The following table provides a synthesis of the main physical specifications of the two cameras and other similar ones. In case you want to display and compare another camera duo, just click on the right or left arrow next to the camera that you would like to inspect. Alternatively, you can also use the CAM-parator to select your camera combination among a larger number of options.
|Olympus E-M1»||130 mm||94 mm||63 mm||497 g||350||Y||Sep 2013||1,399||Olympus E-M1|
|Sony NEX-5R«||111 mm||59 mm||39 mm||276 g||330||n||Aug 2012||749||Sony NEX-5R|
|Olympus E-M1 II« »||134 mm||91 mm||67 mm||574 g||440||Y||Sep 2016||1,999||Olympus E-M1 II|
|Olympus PEN-F« »||125 mm||72 mm||37 mm||427 g||330||n||Jan 2016||1,199||Olympus PEN-F|
|Olympus E-M5 II« »||124 mm||85 mm||45 mm||469 g||310||Y||Feb 2015||1,099||Olympus E-M5 II|
|Olympus E-M10« »||119 mm||82 mm||46 mm||396 g||320||n||Jan 2014||699||Olympus E-M10|
|Olympus E-P5« »||122 mm||69 mm||37 mm||420 g||330||n||May 2013||999||Olympus E-P5|
|Olympus E-M5« »||122 mm||89 mm||43 mm||425 g||360||Y||Feb 2012||1,299||Olympus E-M5|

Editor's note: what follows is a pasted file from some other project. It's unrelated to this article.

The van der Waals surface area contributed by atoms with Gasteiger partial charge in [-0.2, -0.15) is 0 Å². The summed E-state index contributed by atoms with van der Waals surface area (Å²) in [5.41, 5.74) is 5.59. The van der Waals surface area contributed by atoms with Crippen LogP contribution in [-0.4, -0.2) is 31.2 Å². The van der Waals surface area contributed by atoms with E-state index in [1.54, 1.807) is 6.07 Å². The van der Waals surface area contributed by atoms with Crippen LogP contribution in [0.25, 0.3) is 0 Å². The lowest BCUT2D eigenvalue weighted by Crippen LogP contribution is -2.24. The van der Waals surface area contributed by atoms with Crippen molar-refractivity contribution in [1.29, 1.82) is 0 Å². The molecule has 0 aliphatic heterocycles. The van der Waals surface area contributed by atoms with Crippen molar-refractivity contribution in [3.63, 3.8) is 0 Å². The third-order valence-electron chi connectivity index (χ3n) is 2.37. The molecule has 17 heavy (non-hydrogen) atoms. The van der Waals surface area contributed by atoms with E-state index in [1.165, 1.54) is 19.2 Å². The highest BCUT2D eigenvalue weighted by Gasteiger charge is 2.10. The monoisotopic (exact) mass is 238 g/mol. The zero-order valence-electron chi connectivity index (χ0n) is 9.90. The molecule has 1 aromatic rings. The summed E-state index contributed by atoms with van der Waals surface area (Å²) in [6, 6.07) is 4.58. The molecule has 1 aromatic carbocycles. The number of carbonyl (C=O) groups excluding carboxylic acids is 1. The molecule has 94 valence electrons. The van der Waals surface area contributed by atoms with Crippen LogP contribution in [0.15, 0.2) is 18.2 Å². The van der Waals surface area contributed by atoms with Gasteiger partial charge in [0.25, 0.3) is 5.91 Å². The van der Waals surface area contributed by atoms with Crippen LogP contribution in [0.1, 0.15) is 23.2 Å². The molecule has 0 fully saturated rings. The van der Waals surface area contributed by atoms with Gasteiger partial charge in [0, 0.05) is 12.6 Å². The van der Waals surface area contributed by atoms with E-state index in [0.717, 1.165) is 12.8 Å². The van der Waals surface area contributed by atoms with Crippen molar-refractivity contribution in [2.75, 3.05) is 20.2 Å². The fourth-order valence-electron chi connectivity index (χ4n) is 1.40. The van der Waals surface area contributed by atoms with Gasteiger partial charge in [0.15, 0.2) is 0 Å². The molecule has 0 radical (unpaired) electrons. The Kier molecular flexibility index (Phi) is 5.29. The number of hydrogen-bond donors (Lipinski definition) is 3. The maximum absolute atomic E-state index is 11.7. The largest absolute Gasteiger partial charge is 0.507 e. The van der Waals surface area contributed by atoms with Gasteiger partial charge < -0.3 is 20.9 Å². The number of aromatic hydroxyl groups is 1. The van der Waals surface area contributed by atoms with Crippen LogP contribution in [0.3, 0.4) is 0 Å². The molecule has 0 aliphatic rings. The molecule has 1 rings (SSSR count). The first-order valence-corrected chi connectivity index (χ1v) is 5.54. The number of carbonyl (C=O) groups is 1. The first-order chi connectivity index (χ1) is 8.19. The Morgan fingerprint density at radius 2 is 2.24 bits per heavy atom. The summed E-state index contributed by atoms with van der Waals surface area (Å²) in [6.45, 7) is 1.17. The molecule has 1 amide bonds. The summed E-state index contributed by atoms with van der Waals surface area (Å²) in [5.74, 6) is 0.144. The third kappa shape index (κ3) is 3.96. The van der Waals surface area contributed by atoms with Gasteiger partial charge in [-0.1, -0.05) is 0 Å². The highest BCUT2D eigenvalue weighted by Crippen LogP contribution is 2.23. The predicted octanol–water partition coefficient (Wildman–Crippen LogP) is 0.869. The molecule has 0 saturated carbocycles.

|Panasonic G80« »||128 mm||89 mm||74 mm||505 g||330||Y||Sep 2016||899||Panasonic G80|
|Panasonic GX8« »||133 mm||78 mm||63 mm||487 g||330||Y||Jul 2015||1,199||Panasonic GX8|
|Panasonic GH4« »||133 mm||93 mm||84 mm||560 g||500||Y||Feb 2014||1,499||Panasonic GH4|
|Panasonic GH3« »||133 mm||93 mm||82 mm||550 g||540||Y||Sep 2012||1,299||Panasonic GH3|
|Sony NEX-3N« »||110 mm||62 mm||35 mm||269 g||480||n||Feb 2013||499||Sony NEX-3N|
|Sony NEX-5T« »||111 mm||59 mm||39 mm||2776 g||330||n||Aug 2013||699||Sony NEX-5T|
|Sony NEX-F3« »||117 mm||67 mm||42 mm||314 g||470||n||May 2012||599||Sony NEX-F3|
|Sony NEX-5N« »||111 mm||59 mm||38 mm||269 g||460||n||Aug 2011||699||Sony NEX-5N|
|Sony NEX-5« »||111 mm||59 mm||38 mm||287 g||330||n||May 2010||699||Sony NEX-5|
|Note: Measurements and pricing do not include easily detachable parts, such as interchangeable lenses or optional viewfinders.|
Any camera decision will obviously take relative prices into account. The listed launch prices provide an indication of the market segment that the manufacturer of the cameras have been targeting. The NEX-5R was launched at a markedly lower price (by 46 percent) than the E-M1, which puts it into a different market segment. Usually, retail prices stay at first close to the launch price, but after several months, discounts become available. Later in the product cycle and, in particular, when the replacement model is about to appear, further discounting and stock clearance sales often push the camera price considerably down.